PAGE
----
Hot/Cold Teeth Sensitivity
Do your teeth zing you with hot, cold or sweets?
Is there anything worse than a surprise jolt of pain when you’re trying to sip hot coffee, enjoy ice cream bar or chew caramels? The shock of pain quickly spoils the moment. Sensitive teeth are trying to tell us that something is wrong.
What are sensitive teeth trying to tell us?
Teeth can’t talk, but they still tell us when they feel stressed or weak. In fact, teeth talk to us with sensitivity. We feel pain from hot, cold or sweet because our nerve has gotten overly sensitive (inflammation). In healthy teeth, a strong, protective layer of enamel acts as a shield. Healthy enamel insulates teeth from temperature changes and sweets. However, weak or damaged enamel leaves nerves exposed. Although it feels miserable, it helps us that our nerves are so sensitive. Their sensitivity tells us when our teeth are at risk.
Four conditions that cause teeth sensitivity:
1. Enamel Erosion
Enamel erodes or dissolves away when it is regularly exposed to acids or grinding forces. Acids that hurt teeth include acidic foods and beverages, acid reflux, vomiting and the acid that bacteria produce from the sugar we eat. Teeth sensitivity caused by early enamel erosion can often be reversed. Topical fluoride varnishes treat early sensitivity by re-sealing the enamel. Using a toothpaste for sensitive teeth also helps. If tooth enamel erodes too much, the tooth may need a sealant or filling. Sealants reinforce weakened enamel. Meanwhile, fillings replace lost and infected enamel to prevent a cavity from spreading.
In their advanced stage, cavities cause terrible tooth sensitivity. They form when enamel erosion allows bacteria to infect the weakened area. In addition, cavities progress faster in people with diets high in sugar and simple types of carbohydrates. Furthermore, cavities cause damage even faster when sugar and carbs are allowed to stay on the teeth. This happens when people don’t brush frequently or thoroughly enough. Moreover, sugar also sits on the teeth too long when people sip or chew on sugary things throughout the day. Small cavities get repaired with simple fillings. However, untreated cavities eventually destroy the outer and inner structure of a tooth and infect the nerve. Larger cavities require crowns to replace lost tooth structure. In addition, infected nerves need to be treated to prevent complicated bone infections.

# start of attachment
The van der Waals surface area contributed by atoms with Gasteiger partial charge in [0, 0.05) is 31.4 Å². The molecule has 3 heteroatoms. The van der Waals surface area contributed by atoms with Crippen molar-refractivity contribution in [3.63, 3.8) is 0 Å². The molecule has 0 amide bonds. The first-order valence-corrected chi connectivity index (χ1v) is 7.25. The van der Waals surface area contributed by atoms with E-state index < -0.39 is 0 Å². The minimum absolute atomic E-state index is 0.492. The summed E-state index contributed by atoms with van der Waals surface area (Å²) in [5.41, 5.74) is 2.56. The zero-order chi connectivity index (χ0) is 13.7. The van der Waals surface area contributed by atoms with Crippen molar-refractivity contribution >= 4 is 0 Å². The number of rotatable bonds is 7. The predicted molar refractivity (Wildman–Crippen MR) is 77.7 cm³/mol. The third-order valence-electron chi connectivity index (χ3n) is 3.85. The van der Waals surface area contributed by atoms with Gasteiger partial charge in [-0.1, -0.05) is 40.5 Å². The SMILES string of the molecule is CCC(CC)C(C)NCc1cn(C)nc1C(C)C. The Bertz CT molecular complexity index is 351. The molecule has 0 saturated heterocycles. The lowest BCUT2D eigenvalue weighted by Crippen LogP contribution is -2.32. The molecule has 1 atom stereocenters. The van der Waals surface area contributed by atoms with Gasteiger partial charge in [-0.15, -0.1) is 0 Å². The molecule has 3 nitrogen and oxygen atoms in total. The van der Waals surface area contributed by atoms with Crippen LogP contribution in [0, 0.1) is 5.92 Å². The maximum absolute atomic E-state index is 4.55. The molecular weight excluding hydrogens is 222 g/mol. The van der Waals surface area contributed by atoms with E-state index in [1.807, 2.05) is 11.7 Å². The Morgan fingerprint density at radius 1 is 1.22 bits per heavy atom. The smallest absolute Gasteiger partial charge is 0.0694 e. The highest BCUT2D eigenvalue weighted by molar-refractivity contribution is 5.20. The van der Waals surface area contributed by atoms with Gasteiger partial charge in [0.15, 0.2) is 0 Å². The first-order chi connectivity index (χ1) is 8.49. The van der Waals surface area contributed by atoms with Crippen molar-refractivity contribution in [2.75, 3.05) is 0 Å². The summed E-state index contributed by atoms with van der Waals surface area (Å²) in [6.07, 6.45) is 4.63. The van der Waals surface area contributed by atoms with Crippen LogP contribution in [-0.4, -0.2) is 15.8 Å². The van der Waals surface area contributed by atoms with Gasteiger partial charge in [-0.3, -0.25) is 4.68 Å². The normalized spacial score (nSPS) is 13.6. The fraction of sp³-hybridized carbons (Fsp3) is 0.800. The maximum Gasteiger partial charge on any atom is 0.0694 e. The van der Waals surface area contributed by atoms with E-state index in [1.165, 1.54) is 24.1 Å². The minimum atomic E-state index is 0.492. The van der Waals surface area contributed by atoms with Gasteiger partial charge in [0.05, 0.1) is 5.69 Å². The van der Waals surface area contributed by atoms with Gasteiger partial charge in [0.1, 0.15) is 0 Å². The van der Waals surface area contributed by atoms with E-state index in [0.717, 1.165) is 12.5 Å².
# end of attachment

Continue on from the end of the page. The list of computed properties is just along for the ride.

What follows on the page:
3. Infected Nerves
Nerve infections cause specific patterns of hot and cold teeth sensitivity. These patterns tell a dentist if the infection just started or has killed the nerve. For many years, root canal treatment was the only solution dentists had for infected teeth besides extraction. During a root canal, the dentist cleans out the infected tissue in the roots of the teeth. While root canals are still appropriate and effective for some teeth, dental implants have become a second option for infected, broken down teeth. Dental implants become a new tooth that can never get another cavity or need another root canal. Therefore, for many patients, a dental implant is the better long term choice for teeth with huge cavities and infected nerves. (Read more on infections being the cause of tooth temperature sensivitity).
Recession happens when the gum tissue around a tooth recedes up the tooth leaving dentin or tooth root exposed. These exposed areas react dramatically to changes with sensitivity. In healthy teeth, gum tissue covers and insulates dentin and tooth roots. On the other hand, when gums recede and leave dentin and roots exposed, these sensitive areas start protesting. In other words, that’s usually why you feel a zing of pain when these areas get hit by air or sweets. As we discussed in more detail on our page on recession, many things cause gum recession: brushing too hard, gum disease and clenching and grinding. Sensitivity in areas with recession can be reduced by applying fluoride varnish to temporarily seal the exposed dentin or root surface. Treating recession depends on what has caused it. Therefore, treating recession-caused sensitivity requires a combination of new toothbrushing techniques, gum therapy or bite therapy.
Can’t I Do Anything at Home to Help with Teeth Sensitivity?
Absolutely! Treating sensitivity always involves the following home remedies:
- Use a toothpaste for sensitive teeth.
- Get an ultrasonic toothbrush: If you can’t resist pressing and scrubbing when you brush, trade in your manual brush for a Sonicare or Oral-B ultrasonic toothbrush. These brushes clean teeth with rapidly vibrating and rotating bristles. Most importantly, many models alert you when you’re pressing too hard!
- Limit sugary and acidic foods & beverages to limit the progression of enamel erosion and cavities.
Get help for sensitive teeth! Click below to learn more.
Repairing Cavities, Defects and Enamel Erosion
Healthy Teeth Don’t Hurt!
Tooth Abscess Treatment
How Do You Fix Infections INSIDE a Tooth?
Healthy Teeth are Pain-Free!